We tried to postpone planning for our homecoming this Christmas for as long as possible – in hopes of avoiding the usual headaches that goes with it. Tried anyway. We couldn’t proscrastinate for too long. It is the end of August – we would be lucky to find cheap airfares this time of year.
Last year, we took the 10-day ticket offered by Northwest, which was valued at almost half the price of the other available tickets. Since Aya was already two years old, she had to have a seat of her own, and so we have to buy tickets for all of three of us. We chose to go home on December 19, then went back to Japan ten days later, two days shy of New Year’s Day.
Belatedly, we realized that the vacation was too short, and the New Year’s eve we spent here at home ogling each other for lack of something to do was enough for us to carefully plan our vacation the following year. Not again, we promised.
We tried to exhaust the options available for us, including booking for a one-way flight using reward miles accumulated in our Northwest card (not a chance, we learned), and booking for a roundtrip ticket in the Philippines. The cheapest flight we could find is worth 100k plus – multiply that by three – this adds up to a rather hefty sum. Argh.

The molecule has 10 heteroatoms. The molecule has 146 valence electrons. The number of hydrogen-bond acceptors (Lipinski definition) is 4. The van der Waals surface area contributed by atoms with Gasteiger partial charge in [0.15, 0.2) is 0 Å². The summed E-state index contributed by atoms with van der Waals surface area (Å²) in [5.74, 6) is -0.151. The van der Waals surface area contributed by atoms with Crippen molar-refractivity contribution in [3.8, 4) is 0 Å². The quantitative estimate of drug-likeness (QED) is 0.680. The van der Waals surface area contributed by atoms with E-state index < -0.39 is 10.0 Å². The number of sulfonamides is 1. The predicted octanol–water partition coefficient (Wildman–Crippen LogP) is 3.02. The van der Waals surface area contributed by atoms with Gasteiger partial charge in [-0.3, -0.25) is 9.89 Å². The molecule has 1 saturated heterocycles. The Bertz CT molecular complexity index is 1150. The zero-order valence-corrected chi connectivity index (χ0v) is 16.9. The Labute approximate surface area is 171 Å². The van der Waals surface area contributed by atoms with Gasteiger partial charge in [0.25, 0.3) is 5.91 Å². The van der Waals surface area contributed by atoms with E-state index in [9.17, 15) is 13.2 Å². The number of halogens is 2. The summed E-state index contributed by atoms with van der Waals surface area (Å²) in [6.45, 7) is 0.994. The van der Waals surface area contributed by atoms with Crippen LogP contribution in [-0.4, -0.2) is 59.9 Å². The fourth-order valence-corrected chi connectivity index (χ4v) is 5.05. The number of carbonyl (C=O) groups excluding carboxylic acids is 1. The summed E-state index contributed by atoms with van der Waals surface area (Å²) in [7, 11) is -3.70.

We could go to the US on that price alone. (Surprisingly, flights to the US are quite cheap that time of year.) Or visit some place we’ve never been before. Heck, even to Europe if we had enough guts to endure winter there. Why spend all that money going back to the same place we’ve been to many times already? Why go back and endure the heat, traffic, stressful Christmas shopping at the malls? And consider this – it’s the one single vacation that wins the honor of being the grandest spending of the year. Everything goes out, nothing comes in. No thanks to the commercialization of Christmas. If there’s one thing we hate doing in January, it’s looking at the credit card transactions of the month before.
Well,the answer is simple: our family. How many times in a year do we get to see them, anyway?
Since Daddy died, I have viewed homecoming in an entirely different light. I could have been home that last December (the year before he died) – and we could have spent one more Christmas together as a family. But I decided to forego our supposed trip in December because we had already gone home three months earlier to attend my sister’s wedding. Little did I know that he would be gone in five months’ time. What makes me think that my family will always be there when I go home? What assurance do I have that every time we go home everybody else would be present? If I knew that this particular meeting would be our last, wouldn’t it be worth any effort, time and money? Money can be earned in the coming days. The opportunity, if not seized, is lost forever.
For us, Christmas is more than just a holiday or celebration. It has, and always will be, family time. Try putting a price tag on that.